|The first excerpt represents the past or something you must release, and is drawn from The Witch, et. al by Anton Chekhov:
village is on fire!"
Those who were sitting above looked round, and a terrible and
extraordinary spectacle met their eyes. On the thatched roof of
one of the end cottages stood a column of flame, seven feet high,
which curled round and scattered sparks in all directions as
though it were a fountain. And all at once the whole roof burst
into bright flame, and the crackling of the fire was audible.
The light of the moon was dimmed, and the whole village was by
now bathed in a red quivering glow: black shadows moved over the
ground, there was a smell of burning, and those who ran up from
below were all gasping and could not speak for trembling; they
|The second excerpt represents the present or the deciding factor of the moment, and is drawn from Main Street by Sinclair Lewis:
tragic landscape. The pale snow, the prickles of old stubble,
and the clumps of ragged brush faded into a gray obscurity.
Under the hillocks were cold shadows. The willows about a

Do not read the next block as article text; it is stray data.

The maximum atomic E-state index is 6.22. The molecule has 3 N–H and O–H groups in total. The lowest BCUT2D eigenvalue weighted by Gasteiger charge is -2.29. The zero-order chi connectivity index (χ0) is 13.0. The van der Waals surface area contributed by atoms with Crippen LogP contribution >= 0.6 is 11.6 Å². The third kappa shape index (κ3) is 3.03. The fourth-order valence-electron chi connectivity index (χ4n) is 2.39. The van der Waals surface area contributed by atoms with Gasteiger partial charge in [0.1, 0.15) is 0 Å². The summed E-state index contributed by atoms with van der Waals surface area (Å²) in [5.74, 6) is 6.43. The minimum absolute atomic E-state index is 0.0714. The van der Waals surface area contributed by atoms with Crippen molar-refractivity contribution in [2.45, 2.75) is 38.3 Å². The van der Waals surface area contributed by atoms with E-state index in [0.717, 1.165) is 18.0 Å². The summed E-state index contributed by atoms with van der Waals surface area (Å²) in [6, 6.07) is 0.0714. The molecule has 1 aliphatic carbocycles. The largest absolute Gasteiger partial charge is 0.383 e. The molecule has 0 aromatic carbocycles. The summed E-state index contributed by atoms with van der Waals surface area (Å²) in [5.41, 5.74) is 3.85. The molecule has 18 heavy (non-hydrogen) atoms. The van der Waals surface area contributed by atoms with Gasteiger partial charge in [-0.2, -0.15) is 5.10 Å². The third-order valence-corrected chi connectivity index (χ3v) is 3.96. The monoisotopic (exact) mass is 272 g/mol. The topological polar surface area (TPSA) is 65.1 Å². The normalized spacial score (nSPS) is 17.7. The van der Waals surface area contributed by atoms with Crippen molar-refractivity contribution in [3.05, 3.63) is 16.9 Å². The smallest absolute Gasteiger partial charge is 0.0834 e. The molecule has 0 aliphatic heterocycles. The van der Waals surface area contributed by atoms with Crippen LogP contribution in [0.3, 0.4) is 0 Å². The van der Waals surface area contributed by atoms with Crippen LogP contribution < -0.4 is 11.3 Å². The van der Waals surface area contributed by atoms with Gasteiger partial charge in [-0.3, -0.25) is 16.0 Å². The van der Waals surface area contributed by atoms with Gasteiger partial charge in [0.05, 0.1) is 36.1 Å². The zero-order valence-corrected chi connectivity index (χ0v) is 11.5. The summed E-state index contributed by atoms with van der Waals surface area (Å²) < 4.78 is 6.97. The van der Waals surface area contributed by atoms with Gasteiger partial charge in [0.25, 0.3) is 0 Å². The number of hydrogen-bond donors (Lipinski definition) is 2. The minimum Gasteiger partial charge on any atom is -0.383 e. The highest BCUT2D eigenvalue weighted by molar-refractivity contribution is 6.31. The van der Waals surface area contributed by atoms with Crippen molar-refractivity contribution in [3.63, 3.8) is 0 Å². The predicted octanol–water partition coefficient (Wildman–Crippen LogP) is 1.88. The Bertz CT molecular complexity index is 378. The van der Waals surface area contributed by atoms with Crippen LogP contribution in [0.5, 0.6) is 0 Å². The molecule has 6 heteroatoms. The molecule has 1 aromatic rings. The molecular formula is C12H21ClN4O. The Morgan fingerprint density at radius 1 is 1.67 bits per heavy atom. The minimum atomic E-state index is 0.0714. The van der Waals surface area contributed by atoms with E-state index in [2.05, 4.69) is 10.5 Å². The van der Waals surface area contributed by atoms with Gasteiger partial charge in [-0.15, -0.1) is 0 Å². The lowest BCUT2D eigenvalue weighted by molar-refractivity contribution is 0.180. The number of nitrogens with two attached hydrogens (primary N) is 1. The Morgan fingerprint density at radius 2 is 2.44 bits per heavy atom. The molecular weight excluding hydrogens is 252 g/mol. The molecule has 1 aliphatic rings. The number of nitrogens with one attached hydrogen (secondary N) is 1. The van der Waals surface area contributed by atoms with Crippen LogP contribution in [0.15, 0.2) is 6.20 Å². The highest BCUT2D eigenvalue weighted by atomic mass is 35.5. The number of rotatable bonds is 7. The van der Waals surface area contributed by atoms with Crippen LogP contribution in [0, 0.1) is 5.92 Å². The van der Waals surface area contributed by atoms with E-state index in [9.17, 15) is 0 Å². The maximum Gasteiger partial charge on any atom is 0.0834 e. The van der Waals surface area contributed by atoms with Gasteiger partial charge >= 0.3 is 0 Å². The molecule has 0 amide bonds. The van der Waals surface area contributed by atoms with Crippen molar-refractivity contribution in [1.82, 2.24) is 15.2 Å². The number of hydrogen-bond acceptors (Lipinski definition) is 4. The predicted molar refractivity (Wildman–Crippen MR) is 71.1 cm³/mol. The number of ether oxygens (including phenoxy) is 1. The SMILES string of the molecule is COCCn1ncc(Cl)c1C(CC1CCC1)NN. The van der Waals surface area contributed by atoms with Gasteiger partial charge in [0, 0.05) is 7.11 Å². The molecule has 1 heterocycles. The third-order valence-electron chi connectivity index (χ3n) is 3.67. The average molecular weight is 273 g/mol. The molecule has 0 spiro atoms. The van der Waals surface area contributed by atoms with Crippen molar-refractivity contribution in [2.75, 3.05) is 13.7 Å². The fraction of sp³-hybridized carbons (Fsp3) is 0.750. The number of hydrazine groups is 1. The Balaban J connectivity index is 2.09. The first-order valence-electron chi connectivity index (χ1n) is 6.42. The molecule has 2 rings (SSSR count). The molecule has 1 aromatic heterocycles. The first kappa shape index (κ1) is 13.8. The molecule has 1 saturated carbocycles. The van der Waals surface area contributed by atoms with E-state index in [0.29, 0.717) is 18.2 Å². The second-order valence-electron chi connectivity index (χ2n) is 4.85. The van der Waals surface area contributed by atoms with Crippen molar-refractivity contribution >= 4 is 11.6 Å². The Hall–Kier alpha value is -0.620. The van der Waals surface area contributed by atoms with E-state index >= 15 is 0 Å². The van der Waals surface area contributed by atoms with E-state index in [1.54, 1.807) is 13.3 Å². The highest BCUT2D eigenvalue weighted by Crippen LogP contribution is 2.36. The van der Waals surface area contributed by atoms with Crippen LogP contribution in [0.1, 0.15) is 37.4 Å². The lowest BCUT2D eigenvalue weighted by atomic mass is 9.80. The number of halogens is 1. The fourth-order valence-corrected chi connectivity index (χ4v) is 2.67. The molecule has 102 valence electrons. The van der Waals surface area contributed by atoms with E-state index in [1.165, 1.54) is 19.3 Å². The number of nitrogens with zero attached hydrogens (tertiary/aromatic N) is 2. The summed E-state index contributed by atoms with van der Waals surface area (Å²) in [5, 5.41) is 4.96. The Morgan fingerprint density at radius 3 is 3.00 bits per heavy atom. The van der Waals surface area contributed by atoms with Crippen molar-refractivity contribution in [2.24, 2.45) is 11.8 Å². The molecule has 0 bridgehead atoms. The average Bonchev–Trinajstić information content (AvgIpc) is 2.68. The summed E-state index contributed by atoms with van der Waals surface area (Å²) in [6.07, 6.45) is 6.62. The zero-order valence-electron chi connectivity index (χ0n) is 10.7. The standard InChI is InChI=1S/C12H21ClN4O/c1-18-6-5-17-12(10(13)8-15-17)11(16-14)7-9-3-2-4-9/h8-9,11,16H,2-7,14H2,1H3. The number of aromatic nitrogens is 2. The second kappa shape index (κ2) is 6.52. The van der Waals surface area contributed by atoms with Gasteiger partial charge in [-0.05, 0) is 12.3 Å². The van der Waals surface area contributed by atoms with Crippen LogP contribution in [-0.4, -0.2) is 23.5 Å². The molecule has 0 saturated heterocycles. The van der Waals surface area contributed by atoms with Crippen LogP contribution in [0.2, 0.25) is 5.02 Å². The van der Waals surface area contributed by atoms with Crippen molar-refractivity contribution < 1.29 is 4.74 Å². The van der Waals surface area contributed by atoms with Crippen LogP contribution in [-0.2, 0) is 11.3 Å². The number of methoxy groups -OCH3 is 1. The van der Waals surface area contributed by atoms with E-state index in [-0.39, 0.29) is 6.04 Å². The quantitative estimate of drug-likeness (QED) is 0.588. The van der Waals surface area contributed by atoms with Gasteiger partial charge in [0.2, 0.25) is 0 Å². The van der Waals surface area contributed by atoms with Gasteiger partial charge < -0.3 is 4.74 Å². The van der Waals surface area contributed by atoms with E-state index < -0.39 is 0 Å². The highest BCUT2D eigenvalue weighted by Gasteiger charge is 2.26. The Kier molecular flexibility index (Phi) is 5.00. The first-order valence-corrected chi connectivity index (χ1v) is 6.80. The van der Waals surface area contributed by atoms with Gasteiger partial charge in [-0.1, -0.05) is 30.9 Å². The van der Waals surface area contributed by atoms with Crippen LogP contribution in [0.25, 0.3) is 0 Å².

farmhouse were agitated by the rising wind, and the patches of
bare wood where the bark had peeled away were white as the
flesh of a leper. The snowy slews were of a harsh flatness.
The whole land was cruel, and a climbing cloud of slate-edged
blackness dominated the sky.
"Guess we're about in for a blizzard," speculated Kennicott
"We can make Ben McGonegal's, anyway."
"Blizzard? Really? Why---- But still we used to think
|The third excerpt represents the future or something you must embrace, and is drawn from The Complete Angler by Izaak Walton:
bottom of it, and the bag wet once a day, will in three or four days turn
to be yellow; and these be a choice bait for the Chub or Chavender, or
indeed for any great fish, for it is a large bait.
There is also a lesser cadis-worm, called a Cockspur, being in fashion
like the spur of a cock, sharp at one end: and the case, or house. in
which this dwells, is made of small husks, and gravel, and slime, most
curiously made of these, even so as to be wondered at, but not to be
made by man, no more than a king-fisher's nest can, which is made of
little fishes' bones, and have such a geometrical interweaving and
connection as the like is not to be done by the art of man. This kind of
cadis is a choice bait for any float-fish; it is much less than the piper-